Reading Eagle - August 6, 1980
Issue Is Speed Versus Power
Phillies’ first-year manager will have a big decision to make when Greg Luzinski returns.
PHILADELPHIA (AP) – Dallas Green describes it as a pleasant dilemma – what to do when Greg Luzinski’s injured knee mends.
The Phillies manager will have to decide whether to start his home run slugger in place of the speedy Lonnie Smith.
Green discussed the dilemma, which is still a couple of weeks away, before Tuesday night’s game between the Phillies and the St. Louis Cardinals was postponed because of a torrential downpour.
Green’s decision would be easy if it weren’t for Smith. The 24-year-old rookie outfielder has turned into the catalyst that has kept the Phillies in contention for the National League East title.
Smith has hit in eight of his last 10 games, 15-for-45, a .333 average with 13 runs scored. He’s stolen 10 straight bases and 17 of his last 18 attempts to lead the club in that department.
Only two catchers have thrown him out, Pittsburgh’s Steve Nicosia, July 12, and Chicago’s Tim Blackwell, May 21.
Smith has given the Phillies a whole new dimension. If he walks or gets a single, it’s vintage Maury Wills or Lou Brock. It’s like a double.
And with Pete Rose and Bake McBride following Smith in the batting order, it’s like a ready made run.
Smith is averaging .348 overall, with 45 runs scored in just 59 games. Rose is hitting .292 and has 42 RBI, a number of them due to Smith’s ability to get into scoring position.
McBride, who has hit in nine straight and 21 of 22, is batting .317 with a career best already of 62 RBI. When Smith doesn’t get himself across, McBride does.
“It’s too early to get into that,” Green said when asked what he would do if Luzinski returned. “I really haven’t thought about it.”
But obviously he has, if you consider his next words.
“When ‘Bull’ (Luzinski) gets back you have to think of the threat he is with the long ball. He puts power in the lineup,” Green said.
Then, Green looked at the other side of the coin.
“Lonnie (Smith) adds a new dimension, one I’ve preached, encouraged, fought for. I’d hate to see that destroyed or put in the background,” Green said.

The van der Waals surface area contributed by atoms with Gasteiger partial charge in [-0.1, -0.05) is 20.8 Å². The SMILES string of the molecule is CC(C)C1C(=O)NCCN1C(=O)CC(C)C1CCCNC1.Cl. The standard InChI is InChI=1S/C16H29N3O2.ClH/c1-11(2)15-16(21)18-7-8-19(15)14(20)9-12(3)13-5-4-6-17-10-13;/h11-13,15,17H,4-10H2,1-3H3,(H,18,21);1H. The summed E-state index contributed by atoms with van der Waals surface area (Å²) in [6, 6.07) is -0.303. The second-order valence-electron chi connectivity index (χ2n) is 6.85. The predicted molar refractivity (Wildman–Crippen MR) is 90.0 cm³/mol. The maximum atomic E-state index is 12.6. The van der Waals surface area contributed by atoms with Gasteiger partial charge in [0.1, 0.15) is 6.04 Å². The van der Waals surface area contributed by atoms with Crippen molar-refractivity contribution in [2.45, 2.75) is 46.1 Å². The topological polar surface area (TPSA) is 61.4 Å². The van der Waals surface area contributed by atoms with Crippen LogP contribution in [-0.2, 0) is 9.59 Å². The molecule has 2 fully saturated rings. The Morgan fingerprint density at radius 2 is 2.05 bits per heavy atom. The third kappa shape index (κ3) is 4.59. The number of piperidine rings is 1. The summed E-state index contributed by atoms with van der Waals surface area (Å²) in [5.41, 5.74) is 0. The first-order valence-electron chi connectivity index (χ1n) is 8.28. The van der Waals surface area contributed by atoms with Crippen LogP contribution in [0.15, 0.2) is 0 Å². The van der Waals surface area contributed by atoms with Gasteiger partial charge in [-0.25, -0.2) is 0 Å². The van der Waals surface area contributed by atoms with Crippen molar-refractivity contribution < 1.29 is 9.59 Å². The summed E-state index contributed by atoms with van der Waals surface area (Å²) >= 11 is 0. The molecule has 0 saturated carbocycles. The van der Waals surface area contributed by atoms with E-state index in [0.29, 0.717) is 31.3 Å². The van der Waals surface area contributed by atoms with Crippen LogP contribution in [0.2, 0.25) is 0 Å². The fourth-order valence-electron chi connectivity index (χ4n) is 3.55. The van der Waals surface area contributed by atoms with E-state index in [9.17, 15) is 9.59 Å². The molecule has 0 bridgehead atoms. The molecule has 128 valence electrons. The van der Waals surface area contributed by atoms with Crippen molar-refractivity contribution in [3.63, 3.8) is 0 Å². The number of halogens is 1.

“At the same time I can’t afford to forget what Luzinski has done in the past. It’s a pleasant problem. I’ll just have to have patience and deal with it two or three days before it happens,” Green said.
Green discussed Smith’s aggressiveness, and noted that Rose batting next has given the rookie a chance to steal.
“Pete takes two strikes. He’s not afraid to hit with two strikes. He gives Lonnie two shots to take a shot at the guy (the pitcher or catcher or both),” Green said.
Then Green got a little more philosophical.
“Baseball has a way of working out our problems. But I’ve never backed off making a decision… If nothing else is accomplished in 1980, it will be the thought on this team that this is a 25-man team. Whoever the manager puts out there, there is a good reason. It’s for the team’s sake. That guy is there because he can help us win.
“Everybody wants to play. I understand that as a baseball man. But production is the name of the game. If a kid or extra man produces there should be no question about the manager making a change. It’s been a very difficult thing to accomplish on this team,” Green said.
Maybe baseball will solve Green’s dilemma. The NL meets in Detroit Aug. 11-12 and one of the items on the agenda will be the designated-hitter rule. The American League has it, and the National League doesn’t.
But opposition to the DH appears to be rapidly disappearing in the National as teams consider what to do with oldsters such as Rose, Willie Stargell, and Johnny Bench and defensively weak players such as Dave Kingman and Jeff Burroughs.
It only takes seven votes from the 12-team league to approve the DH and those perennially against it are weakening – Philadelphia, Cincinnati, and Los Angeles.